SoS: 'Unresolved significant security concerns', 'Source Code Never
Ever Reviewed' -State 'Punts' Issue Back to Feds for Further
Testing, State Senator Bowen Objects
Complete Letter from McPherson to Diebold, McPherson's Press Release, Bowen's Full Statement.
This article was originally posted on The Brad Blog on December 20, 2005. It is reposted here with permission of the author.
Late this afternoon, Sec. of State Bruce McPherson's office sent a letter to Diebold Election Systems, Inc. Vice President David Bryd, informing him that the state is declining -- for the time being -- to re-certify Diebold AccuVote touch-screen machines in the state of California pending further testing and certification by Federal authorities. In the letter, on McPherson's letterhead, Caren Daniels-Meade, chief of the Elections Division writes that "Unresolved significant security concerns exist with respect to the memory card used to program and configure" the Accu-Vote operating system and touch-screen equipment.
In a statement reported by AP, SoS spokeswoman Jennifer Kerns announced problems "discovered during routine testing...by state employees and independent consultants":
She said each system approved for use in California must meet 10 security requirements, and the Diebold machines did not meet one of those standards. "This is a unique case in which we discovered that the source code had never, ever been reviewed," said Kerns. "There were potential security risks with it."Some of those "potential security risks" may have been revealed in a test last week using similar Diebold equipment in Leon County, FL, where the results of a test election were reversed by a hacked program inserted onto one of the AccuVote memory cards. The hacked election was completed without a trace of the manipulation left behind. Read the Entire Article
Missouri: Amidst Intense Last-Minute Drama, St. Louis County Rejects Diebold
Citizen Activists, Increasing Concerns about Diebold Security, Company Integrity Said to Have Been Key to Decision
This article appeared originally on The Brad Blog. It is reposted with permission of the author.
Add St. Louis County to the growing list of Elections Boards around the country who have now rejected Diebold, Inc. voting machines in the last-minute scramble to select new election hardware prior to the Jan. 1, 2006 Help America Vote Act deadline to have such "upgrades" paid for with Federal tax dollars.
The bad news for the once-great, now-disgraced Diebold, Inc. (stock symbol: DBD) of North Canton, Ohio, comes as the latest blow in a growing string of disappointments for the company which last week saw the resignation of it's CEO, the filing of several Class Action Securities Fraud lawsuits and the devasting revelation that their voting machines can be easily hacked allowing the results of Diebold elections to be completely reversed.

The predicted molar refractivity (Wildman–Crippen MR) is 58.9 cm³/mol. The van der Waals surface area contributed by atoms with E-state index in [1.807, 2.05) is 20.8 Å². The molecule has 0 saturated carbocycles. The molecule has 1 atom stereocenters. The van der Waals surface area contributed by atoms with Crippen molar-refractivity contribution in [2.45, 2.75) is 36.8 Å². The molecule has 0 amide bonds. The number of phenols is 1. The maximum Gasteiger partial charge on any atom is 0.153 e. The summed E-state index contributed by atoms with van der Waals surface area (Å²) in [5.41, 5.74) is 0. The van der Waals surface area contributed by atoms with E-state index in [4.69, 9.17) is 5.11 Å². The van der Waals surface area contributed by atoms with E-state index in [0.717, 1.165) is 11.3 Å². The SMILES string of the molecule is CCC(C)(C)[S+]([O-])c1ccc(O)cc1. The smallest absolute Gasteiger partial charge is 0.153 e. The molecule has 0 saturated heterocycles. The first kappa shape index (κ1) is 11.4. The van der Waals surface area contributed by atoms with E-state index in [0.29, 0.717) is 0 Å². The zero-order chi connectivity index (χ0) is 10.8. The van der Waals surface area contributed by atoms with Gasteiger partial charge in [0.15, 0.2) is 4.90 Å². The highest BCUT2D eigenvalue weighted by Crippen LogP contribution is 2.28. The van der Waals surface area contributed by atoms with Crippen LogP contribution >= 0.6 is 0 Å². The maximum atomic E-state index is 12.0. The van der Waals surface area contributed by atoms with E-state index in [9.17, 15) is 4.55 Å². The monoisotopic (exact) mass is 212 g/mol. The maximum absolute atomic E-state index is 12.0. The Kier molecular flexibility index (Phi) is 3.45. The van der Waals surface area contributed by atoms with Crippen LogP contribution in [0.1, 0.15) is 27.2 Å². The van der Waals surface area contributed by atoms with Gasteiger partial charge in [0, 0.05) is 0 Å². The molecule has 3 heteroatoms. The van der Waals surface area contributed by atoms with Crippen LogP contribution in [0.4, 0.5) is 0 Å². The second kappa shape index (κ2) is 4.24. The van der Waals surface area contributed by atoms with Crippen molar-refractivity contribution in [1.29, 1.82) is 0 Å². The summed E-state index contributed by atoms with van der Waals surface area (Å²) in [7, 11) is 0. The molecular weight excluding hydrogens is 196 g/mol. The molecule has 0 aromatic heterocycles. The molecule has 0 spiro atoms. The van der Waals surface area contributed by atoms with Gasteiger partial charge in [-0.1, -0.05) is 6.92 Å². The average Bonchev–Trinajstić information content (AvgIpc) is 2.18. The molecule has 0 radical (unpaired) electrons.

The loss of the contract in St. Louis County, who chose to go instead with Election Systems and Software, Inc. (ES&S), is estimated by the St. Louis Post-Dispatch to be at least $9.6 million. The last minute decision came amidst intense lobbying by both citizen's election integrity advocacy groups and paid Diebold lobbyists. Read the Entire Article
New Mexico: Voters Seek
Order Barring Purchase of Sequoia Edge
Eight New Mexico voters asked District Judge Eugenio Mathis for an emergency
order blocking the Secretary of State from spending millions of dollars on Sequoia
AVC Edge touchscreen voting machines for use in Bernalillo, Dona Ana, Santa
Fe and 11 other counties. The plaintiffs allege that the machines are not accessible
by disabled voters and violate a state law requirement for voter verifiable
paper trail printers, necessary for meaningful audits and recounts. Plaintiffs
also submitted substantial evidence that the Sequoia touchscreen voting systems
are inaccurate and unreliable, having lost thousands of votes and switched countless
others in recent elections.
The motion for temporary restraining order and preliminary injunction was filed in the case of Patricia Rosas Lopategui, et al. v. Rebecca Vigil-Giron, et al. The case was filed in January of 2005, and seeks a permanent injunction against use in future New Mexico elections of the Sequoia AVC Edge touchscreen and other "direct recording electronic" (DRE) voting machines sold by Election Systems & Software and by Danaher Controls. Read the Entire Article
North Carolina: Diebold
Pulls Out But Offers Their Assistance in Changing the Law
a surprising reversal, Diebold has notified the North Carolina State
Board of Elections that they are withdrawing from the procurement
process in the state. They also offered their assistance in "revising"
the state's recently passed election laws to better suit their product.
Just yesterday, a Superior Court had dismissed a challenge to the Board's decision to certify Diebold in spite of their failure to disclose third party software as required by State Law 2005-323.